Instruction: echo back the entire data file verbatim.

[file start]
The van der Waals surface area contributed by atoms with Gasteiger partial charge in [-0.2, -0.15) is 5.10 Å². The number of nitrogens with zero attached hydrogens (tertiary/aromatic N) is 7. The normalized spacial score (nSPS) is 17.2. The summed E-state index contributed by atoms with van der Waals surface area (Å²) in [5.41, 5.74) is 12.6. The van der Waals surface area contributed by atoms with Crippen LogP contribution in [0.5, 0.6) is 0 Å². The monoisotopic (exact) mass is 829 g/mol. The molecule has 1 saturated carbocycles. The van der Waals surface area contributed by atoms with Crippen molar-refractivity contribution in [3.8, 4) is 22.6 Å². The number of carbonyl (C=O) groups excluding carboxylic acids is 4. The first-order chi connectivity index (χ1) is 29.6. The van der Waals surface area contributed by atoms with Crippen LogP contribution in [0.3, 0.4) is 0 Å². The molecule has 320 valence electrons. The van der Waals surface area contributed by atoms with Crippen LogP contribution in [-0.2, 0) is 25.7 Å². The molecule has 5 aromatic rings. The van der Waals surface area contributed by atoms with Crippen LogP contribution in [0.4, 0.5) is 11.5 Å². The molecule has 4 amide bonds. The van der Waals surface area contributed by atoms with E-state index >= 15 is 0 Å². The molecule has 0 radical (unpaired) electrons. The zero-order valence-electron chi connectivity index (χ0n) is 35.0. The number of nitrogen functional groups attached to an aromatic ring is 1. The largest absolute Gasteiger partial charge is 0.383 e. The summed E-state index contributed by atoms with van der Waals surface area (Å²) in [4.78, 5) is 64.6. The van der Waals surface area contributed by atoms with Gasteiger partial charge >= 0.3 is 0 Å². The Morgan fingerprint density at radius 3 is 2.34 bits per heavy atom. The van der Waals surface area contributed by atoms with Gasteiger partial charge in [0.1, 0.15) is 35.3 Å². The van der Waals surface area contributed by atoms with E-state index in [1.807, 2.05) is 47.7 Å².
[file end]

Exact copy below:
The van der Waals surface area contributed by atoms with Gasteiger partial charge in [-0.2, -0.15) is 5.10 Å². The number of nitrogens with zero attached hydrogens (tertiary/aromatic N) is 7. The normalized spacial score (nSPS) is 17.2. The summed E-state index contributed by atoms with van der Waals surface area (Å²) in [5.41, 5.74) is 12.6. The van der Waals surface area contributed by atoms with Crippen LogP contribution in [0.5, 0.6) is 0 Å². The monoisotopic (exact) mass is 829 g/mol. The molecule has 1 saturated carbocycles. The van der Waals surface area contributed by atoms with Crippen molar-refractivity contribution in [3.8, 4) is 22.6 Å². The number of carbonyl (C=O) groups excluding carboxylic acids is 4. The first-order chi connectivity index (χ1) is 29.6. The van der Waals surface area contributed by atoms with Crippen LogP contribution in [0.3, 0.4) is 0 Å². The molecule has 320 valence electrons. The van der Waals surface area contributed by atoms with Crippen LogP contribution in [-0.2, 0) is 25.7 Å². The molecule has 5 aromatic rings. The van der Waals surface area contributed by atoms with Crippen LogP contribution in [0.4, 0.5) is 11.5 Å². The molecule has 4 amide bonds. The van der Waals surface area contributed by atoms with E-state index >= 15 is 0 Å². The molecule has 0 radical (unpaired) electrons. The zero-order valence-electron chi connectivity index (χ0n) is 35.0. The number of nitrogen functional groups attached to an aromatic ring is 1. The largest absolute Gasteiger partial charge is 0.383 e. The summed E-state index contributed by atoms with van der Waals surface area (Å²) in [4.78, 5) is 64.6. The van der Waals surface area contributed by atoms with Gasteiger partial charge >= 0.3 is 0 Å². The Morgan fingerprint density at radius 3 is 2.34 bits per heavy atom. The van der Waals surface area contributed by atoms with Gasteiger partial charge in [0.1, 0.15) is 35.3 Å². The van der Waals surface area contributed by atoms with E-state index in [1.807, 2.05) is 47.7 Å².